Dream Chaser landing
Sierra Nevada Corporation's Dream Chaser test article makes a landing Nov. 11 at Edwards Air Force Base in California at the conclusion of a glide flight. Credit: NASA/Carla Thomas

WALLOPS ISLAND, Va. — Sierra Nevada Corporation announced Nov. 11 that its Dream Chaser test article successfully performed a glide flight at Edwards Air Force Base in California.

In the long-awaited test, a helicopter carried the Dream Chaser engineering test article aloft and released it at an altitude of more than 3,000 meters, allowing the vehicle to glide to a runway landing at Edwards. The company said several hours after the test that the glide flight was a success, and would release more details Nov. 13.

The company did not announce the test in advance, but it was widely thought to be imminent. During a House Science Committee hearing Nov. 9, Bill Gersternmaier, NASA associate administrator for human exploration and operations, said the test was approaching, but gave a Nov. 14 date for the event, three days later than when it actually occurred.

NASA’s Armstrong Flight Research Center said in Nov. 11 statement that the glide flight “verified and validated the performance of the Dream Chaser in the critical final approach and landing phase of flight.” The flight was a final funded milestone in the Space Act Agreement that Sierra Nevada Corporation has with NASA as part of the agency’s Commercial Crew Integrated Capability effort.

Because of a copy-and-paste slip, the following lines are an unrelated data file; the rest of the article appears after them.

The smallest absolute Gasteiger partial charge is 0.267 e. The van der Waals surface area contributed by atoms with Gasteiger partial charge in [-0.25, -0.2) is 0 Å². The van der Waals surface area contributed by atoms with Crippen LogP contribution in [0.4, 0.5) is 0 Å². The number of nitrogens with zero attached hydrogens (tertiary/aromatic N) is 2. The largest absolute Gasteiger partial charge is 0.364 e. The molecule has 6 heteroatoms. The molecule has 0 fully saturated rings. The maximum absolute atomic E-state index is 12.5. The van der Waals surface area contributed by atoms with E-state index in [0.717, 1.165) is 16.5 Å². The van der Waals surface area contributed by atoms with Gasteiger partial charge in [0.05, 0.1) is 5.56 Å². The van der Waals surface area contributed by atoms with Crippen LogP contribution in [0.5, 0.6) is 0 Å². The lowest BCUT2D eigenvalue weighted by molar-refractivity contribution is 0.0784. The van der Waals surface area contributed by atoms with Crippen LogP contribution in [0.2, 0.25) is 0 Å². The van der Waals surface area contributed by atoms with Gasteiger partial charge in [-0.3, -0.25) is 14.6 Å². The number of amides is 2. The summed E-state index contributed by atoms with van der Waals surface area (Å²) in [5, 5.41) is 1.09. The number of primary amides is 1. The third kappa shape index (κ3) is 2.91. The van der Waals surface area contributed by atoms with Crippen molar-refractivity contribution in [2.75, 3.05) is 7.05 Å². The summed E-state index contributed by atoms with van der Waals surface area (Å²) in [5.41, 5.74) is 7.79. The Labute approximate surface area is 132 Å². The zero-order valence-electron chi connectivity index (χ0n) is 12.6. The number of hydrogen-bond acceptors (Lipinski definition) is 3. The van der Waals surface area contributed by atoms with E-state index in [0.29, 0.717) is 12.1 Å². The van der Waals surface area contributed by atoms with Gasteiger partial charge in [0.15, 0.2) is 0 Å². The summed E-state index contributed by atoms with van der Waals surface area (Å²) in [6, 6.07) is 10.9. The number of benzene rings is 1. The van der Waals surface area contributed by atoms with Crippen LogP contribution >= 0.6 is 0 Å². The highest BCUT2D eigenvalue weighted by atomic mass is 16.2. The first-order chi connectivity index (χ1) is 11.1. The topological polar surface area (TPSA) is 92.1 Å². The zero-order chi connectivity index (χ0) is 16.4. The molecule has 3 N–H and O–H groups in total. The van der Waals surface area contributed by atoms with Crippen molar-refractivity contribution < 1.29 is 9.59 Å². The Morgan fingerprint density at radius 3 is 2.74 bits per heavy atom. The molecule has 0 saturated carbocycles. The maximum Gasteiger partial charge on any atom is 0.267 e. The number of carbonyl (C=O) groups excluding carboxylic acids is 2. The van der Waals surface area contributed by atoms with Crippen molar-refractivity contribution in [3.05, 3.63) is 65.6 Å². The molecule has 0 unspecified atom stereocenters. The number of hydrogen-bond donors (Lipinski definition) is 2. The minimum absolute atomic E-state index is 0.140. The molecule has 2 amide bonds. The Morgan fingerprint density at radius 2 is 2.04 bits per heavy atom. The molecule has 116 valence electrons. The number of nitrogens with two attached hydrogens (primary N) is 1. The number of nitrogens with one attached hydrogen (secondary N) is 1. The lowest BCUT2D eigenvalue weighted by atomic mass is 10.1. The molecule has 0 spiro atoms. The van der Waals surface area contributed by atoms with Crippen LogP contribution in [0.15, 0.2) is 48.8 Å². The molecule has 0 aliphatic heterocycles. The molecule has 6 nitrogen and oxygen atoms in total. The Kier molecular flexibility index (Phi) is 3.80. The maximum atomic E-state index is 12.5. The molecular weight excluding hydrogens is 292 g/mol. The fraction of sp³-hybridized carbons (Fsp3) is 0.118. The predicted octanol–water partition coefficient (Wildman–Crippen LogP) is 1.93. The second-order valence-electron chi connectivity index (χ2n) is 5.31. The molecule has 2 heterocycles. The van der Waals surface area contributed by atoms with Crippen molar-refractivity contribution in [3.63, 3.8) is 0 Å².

The flight was the second free flight of the Dream Chaser. The vehicle flew a similar glide flight in October 2013, which the company and NASA considered successful despite a landing gear failure that caused the vehicle to skid off the runway after landing.

The glide flight, while a milestone in the company’s commercial crew agreement, will support Sierra Nevada Corporation’s efforts to develop a cargo version of the vehicle. The company won a Commercial Resupply Services 2 contract from NASA in 2016 to transport cargo to and from the ISS. A first flight of the Dream Chaser Cargo System is scheduled for 2020, with a minimum of six flights through 2024 under the contract.

Jeff Foust writes about space policy, commercial space, and related topics for SpaceNews. He earned a Ph.D. in planetary sciences from the Massachusetts Institute of Technology and a bachelor’s degree with honors in geophysics and planetary science...